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A professional League of Legends team rarely wins seven straight games against a single opponent—especially throughout a single season. One would expect the team on the short end of that streak to eventually adapt, perhaps change their strategy, or simply wait for the meta to fall in their favor.
For Evil Geniuses, none of the chips have fallen their way against G2 Esports this season. In seven meetings this year, G2 is undefeated against EG, and last night, the LEC representatives added another tally mark on the board by beating EG in a decisive 27-minute rout.
This weekend’s game was perhaps the most impressive of G2’s seven wins against EG this season. Not only was the 27-minute length the fastest of G2’s victories over EG, but the 11,000 gold differential made for the second-widest margin of victory in the season series.
G2 jungler Jankos spoke to Dot Esports following the decisive win and accredited the performance of his longtime teammate Caps as the deciding factor. “I feel like we have good solo lane matchups,” Jankos said. “Our mid [laners] are playing two different styles. One is more selfish, one is more selfless, and it’s clear to see who plays which one.”
And while Jankos may have a point about Caps’ strengths as a team player, he may be selling EG’s Jojopyun short. The EG mid laner ranked in the top half among all NA mids this summer in deaths while ranking second at the position in assists, according to League stats site Oracle’s Elixir. While Caps might play for the betterment of his teammates, his opponent in the rivalry often puts his own life on the line to set up a game-changing play for his teammates.
Against G2, though, those opportunities have been hard to come by for Jojopyun, and when they do arise, the rookie is usually punished swiftly. In games against the LEC spring champions, he holds a KDA of 1.4, two points lower than his season average, according to League stats site Games of Legends. For reference, Jankos has a KDA of 4.4 in games against EG this year, while Caps posts one of 5.8.
Jojopyun and the rest of EG still have at least one more shot at G2 this season. They’ll meet on Friday, Oct. 14, for potentially their last match of the year, barring any meetings in the Worlds bracket stage should they both make it out of Group B.
“We still have only won one game against them, so we have to keep our focus up, but if they play the same way they did against us today, I feel confident in the matchup,” Jankos said.
G2 and EG’s seven games this year sets a high watermark for other teams who make up the dynamic in the EU/NA rivalry in professional League. For two teams to meet frequently is rare, especially for two teams from regions that rarely play each other. EG and G2 have already faced off seven times this year, nearly as many as the rest of EU and NA combined over the last two seasons (nine).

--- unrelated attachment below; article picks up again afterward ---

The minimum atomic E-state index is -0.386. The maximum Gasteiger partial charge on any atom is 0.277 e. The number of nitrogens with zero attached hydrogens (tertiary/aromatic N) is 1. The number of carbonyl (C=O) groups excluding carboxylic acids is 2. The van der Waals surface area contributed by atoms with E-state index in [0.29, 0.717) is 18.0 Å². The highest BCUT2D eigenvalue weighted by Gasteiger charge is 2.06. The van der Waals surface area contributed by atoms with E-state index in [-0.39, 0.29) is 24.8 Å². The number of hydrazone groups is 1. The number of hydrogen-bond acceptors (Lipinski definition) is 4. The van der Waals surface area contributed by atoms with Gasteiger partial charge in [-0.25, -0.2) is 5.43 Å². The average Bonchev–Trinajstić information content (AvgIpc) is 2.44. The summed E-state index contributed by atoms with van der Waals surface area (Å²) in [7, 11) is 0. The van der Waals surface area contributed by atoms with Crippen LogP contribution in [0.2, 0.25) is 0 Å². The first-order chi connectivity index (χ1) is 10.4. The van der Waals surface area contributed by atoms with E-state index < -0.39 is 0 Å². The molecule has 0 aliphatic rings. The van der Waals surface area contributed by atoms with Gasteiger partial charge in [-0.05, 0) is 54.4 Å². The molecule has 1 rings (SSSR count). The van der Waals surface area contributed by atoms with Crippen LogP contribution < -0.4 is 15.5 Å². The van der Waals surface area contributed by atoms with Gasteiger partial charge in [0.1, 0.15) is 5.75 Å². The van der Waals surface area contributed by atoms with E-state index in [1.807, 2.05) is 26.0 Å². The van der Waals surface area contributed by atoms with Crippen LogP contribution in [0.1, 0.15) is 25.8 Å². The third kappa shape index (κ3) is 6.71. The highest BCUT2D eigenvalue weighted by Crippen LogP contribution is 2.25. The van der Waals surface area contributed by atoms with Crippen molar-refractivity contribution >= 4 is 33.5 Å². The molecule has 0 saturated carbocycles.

“I think it would be very fun to have more best-of-fives between the two regions,” Jankos said. “But at the same time though, there’s no space because the season is so long. There’s MSI and Worlds, so I don’t really know how to fit in the schedule.”
Jankos suggested that Riot could have to introduce a “more loser-friendly” Worlds format or perhaps add more teams to the Mid-Season Invitational to get more potential matchups between EU and NA. Although Riot has said that it’s looking into adding double elimination at Worlds, no progress or updates have been shared over the last season.
For now, European and North American fans will have to get by with their regular dose of G2/EG games, which have come early and often this season. The only other scheduled matchup in the regional rivalry at the Worlds group stage comes in Group A between Cloud9 and Fnatic.
That group also features former Worlds winners in T1 and Edward Gaming, causing many League fans to pin it with the “group of death” label pre-tournament. But, after two days at the group stage, the focus is shifting to Group B as the potentially most-difficult group at the event. With G2 being on both ends of lopsided games, EG giving JD Gaming a run for their money, and DWG KIA taking the Chinese champs to the brink in the best game of the tournament so far, it’s been an easy pivot to hand that “group of death” marker over to Group B.
“The group is tough, but if you’re a good team, you’ll make it out,” Jankos said plainly. “If we’re not a good team, we’re not going to make it out. Would I prefer to be in Rogue’s group, or Fnatic’s group, or [Group D]? Yeah, possibly. But it doesn’t really matter. If we can be good, we can make it to best-of-fives.”
After splitting their first two games, only JDG remains on the docket for G2 before the second round robin. The LPL’s number one seed has emerged as a clear tournament favorite in its early stages, but that doesn’t scare Jankos. Getting a chance to skirt past the event’s toughest contenders in the group stage should “technically” set G2 up with a “not-as-strong opponent in the quarterfinals,” the G2 jungler said.
“For now, we focus on best-of-ones and we don’t think about the future too much, because our future might just be taking a flight to Europe next week,” Jankos said.
G2 will close out their first round robin of the group stage with a matchup against JD Gaming on Oct. 10. They’ll rematch against EG for potentially the final time this year on Oct. 14.